Evolving social dynamics prime thermal tolerance during a poleward range shift

Connor Wood, Robert N. L. Fitt (Corresponding Author), Lesley T Lancaster (Corresponding Author)

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Abstract

Cold tolerance plays a critical role in determining the geographical range limits of species. Previous studies have found that range shifts in response to climate warming are facilitated, paradoxically, by cold acclimation capacities, due to increasingly colder and variable weather at high latitudes. However, the evolutionary dynamics of this process are poorly understood. In this study we combined experiments and field studies to investigate the social and ecological factors affecting cold tolerances in range-shifting populations of the female-polymorphic damselfly Ischnura elegans in north-east Scotland, and their consequences for evolutionary change. In the field, we observed both environmental and social effects on cold tolerance and female colour morph frequencies. This process results in a latitudinal cline in female morph frequencies, due to positive feedback between social stress and thermal tolerances. Density manipulations in the laboratory provide experimental evidence that social interactions directly impact cold tolerance. Reciprocal effects of social environments on thermal acclimation may be important but commonly overlooked aspects of allee effects that contribute to the formation of range margins. Moreover, there is a wider need to consider the role of evolving social dynamics to reciprocally shape both the thermal physiology of individuals and the thermal niches of species.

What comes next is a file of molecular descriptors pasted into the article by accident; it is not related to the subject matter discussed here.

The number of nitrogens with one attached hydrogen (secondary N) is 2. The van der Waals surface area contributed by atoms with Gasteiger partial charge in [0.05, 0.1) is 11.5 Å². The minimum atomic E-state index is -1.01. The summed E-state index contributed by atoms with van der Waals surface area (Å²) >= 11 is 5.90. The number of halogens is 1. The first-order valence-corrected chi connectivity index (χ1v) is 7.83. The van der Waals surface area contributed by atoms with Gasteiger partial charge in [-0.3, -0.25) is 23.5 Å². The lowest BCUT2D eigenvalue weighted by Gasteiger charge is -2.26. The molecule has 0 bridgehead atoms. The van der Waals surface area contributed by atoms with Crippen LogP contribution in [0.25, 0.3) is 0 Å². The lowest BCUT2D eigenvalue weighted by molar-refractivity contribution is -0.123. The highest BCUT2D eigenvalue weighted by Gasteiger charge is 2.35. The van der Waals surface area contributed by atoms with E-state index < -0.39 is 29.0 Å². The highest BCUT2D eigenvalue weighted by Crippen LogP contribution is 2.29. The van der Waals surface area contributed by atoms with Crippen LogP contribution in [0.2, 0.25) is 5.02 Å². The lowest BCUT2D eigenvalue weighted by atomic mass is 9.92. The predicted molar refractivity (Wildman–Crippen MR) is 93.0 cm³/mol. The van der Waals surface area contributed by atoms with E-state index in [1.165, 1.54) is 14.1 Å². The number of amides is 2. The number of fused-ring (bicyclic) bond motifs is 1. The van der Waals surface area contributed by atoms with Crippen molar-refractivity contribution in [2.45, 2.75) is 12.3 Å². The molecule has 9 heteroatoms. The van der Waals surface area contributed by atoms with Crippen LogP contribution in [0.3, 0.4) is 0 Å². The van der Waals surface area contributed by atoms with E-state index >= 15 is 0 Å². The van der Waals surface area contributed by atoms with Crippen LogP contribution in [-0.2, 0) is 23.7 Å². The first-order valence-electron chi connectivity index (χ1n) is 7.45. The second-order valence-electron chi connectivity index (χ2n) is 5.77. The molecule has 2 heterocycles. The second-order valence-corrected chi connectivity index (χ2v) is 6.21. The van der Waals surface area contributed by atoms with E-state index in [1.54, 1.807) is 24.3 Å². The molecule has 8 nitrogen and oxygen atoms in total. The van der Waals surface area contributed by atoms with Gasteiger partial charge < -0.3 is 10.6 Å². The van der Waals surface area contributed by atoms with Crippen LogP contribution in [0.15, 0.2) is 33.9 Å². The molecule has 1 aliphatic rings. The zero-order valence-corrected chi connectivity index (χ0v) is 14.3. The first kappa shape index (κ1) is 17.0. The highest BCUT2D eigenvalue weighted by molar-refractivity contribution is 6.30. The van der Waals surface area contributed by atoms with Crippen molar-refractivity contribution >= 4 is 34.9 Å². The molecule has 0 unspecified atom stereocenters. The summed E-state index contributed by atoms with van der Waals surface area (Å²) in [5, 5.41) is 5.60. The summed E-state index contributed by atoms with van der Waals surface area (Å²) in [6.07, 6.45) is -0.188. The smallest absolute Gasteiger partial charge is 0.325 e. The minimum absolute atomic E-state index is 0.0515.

Original languageEnglish
Pages (from-to)574-586
Number of pages13
JournalBiological Journal of the Linnean Society
Volume126
Issue number3
Early online date22 Jan 2019
DOIs
Publication statusPublished - Feb 2019

Keywords

  • allee effects
  • colonization
  • frequency-dependent selection
  • group selection
  • indirect genetic effects
  • latitudinal clines
  • range dynamics
  • thermal tolerance
  • TAXONOMIC GROUPS
  • CLIMATE-CHANGE
  • EVOLUTIONARY DYNAMICS
  • FEMALE COLOR POLYMORPHISM
  • HEAT-SHOCK PROTEINS
  • SHAPE
  • HARASSMENT
  • STRESS
  • EXPRESSION
  • DAMSELFLIES

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